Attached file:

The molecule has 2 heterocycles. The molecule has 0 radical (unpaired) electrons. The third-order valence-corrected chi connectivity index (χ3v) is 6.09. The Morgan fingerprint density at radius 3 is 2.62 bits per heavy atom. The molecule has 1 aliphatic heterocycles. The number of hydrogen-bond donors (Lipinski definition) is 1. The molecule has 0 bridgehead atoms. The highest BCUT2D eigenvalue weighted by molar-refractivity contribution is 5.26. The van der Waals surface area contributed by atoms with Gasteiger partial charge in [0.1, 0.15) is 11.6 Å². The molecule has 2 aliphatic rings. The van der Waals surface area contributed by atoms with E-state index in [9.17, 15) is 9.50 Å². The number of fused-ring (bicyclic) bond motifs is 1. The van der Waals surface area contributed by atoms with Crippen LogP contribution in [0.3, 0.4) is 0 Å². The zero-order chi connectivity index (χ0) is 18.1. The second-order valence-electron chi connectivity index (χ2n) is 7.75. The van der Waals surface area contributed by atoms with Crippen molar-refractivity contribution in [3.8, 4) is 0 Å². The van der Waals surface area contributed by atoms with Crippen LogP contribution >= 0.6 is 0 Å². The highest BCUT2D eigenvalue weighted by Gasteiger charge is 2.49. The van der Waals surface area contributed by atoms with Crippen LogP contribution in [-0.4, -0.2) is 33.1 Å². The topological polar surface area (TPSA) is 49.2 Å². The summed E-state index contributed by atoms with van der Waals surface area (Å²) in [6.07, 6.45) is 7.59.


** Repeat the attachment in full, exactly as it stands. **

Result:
The molecule has 2 heterocycles. The molecule has 0 radical (unpaired) electrons. The third-order valence-corrected chi connectivity index (χ3v) is 6.09. The Morgan fingerprint density at radius 3 is 2.62 bits per heavy atom. The molecule has 1 aliphatic heterocycles. The number of hydrogen-bond donors (Lipinski definition) is 1. The molecule has 0 bridgehead atoms. The highest BCUT2D eigenvalue weighted by molar-refractivity contribution is 5.26. The van der Waals surface area contributed by atoms with Gasteiger partial charge in [0.1, 0.15) is 11.6 Å². The molecule has 2 aliphatic rings. The van der Waals surface area contributed by atoms with E-state index in [9.17, 15) is 9.50 Å². The number of fused-ring (bicyclic) bond motifs is 1. The van der Waals surface area contributed by atoms with Crippen LogP contribution in [0.3, 0.4) is 0 Å². The zero-order chi connectivity index (χ0) is 18.1. The second-order valence-electron chi connectivity index (χ2n) is 7.75. The van der Waals surface area contributed by atoms with Crippen molar-refractivity contribution in [3.8, 4) is 0 Å². The van der Waals surface area contributed by atoms with Crippen LogP contribution >= 0.6 is 0 Å². The highest BCUT2D eigenvalue weighted by Gasteiger charge is 2.49. The van der Waals surface area contributed by atoms with Crippen LogP contribution in [-0.4, -0.2) is 33.1 Å². The topological polar surface area (TPSA) is 49.2 Å². The summed E-state index contributed by atoms with van der Waals surface area (Å²) in [6.07, 6.45) is 7.59.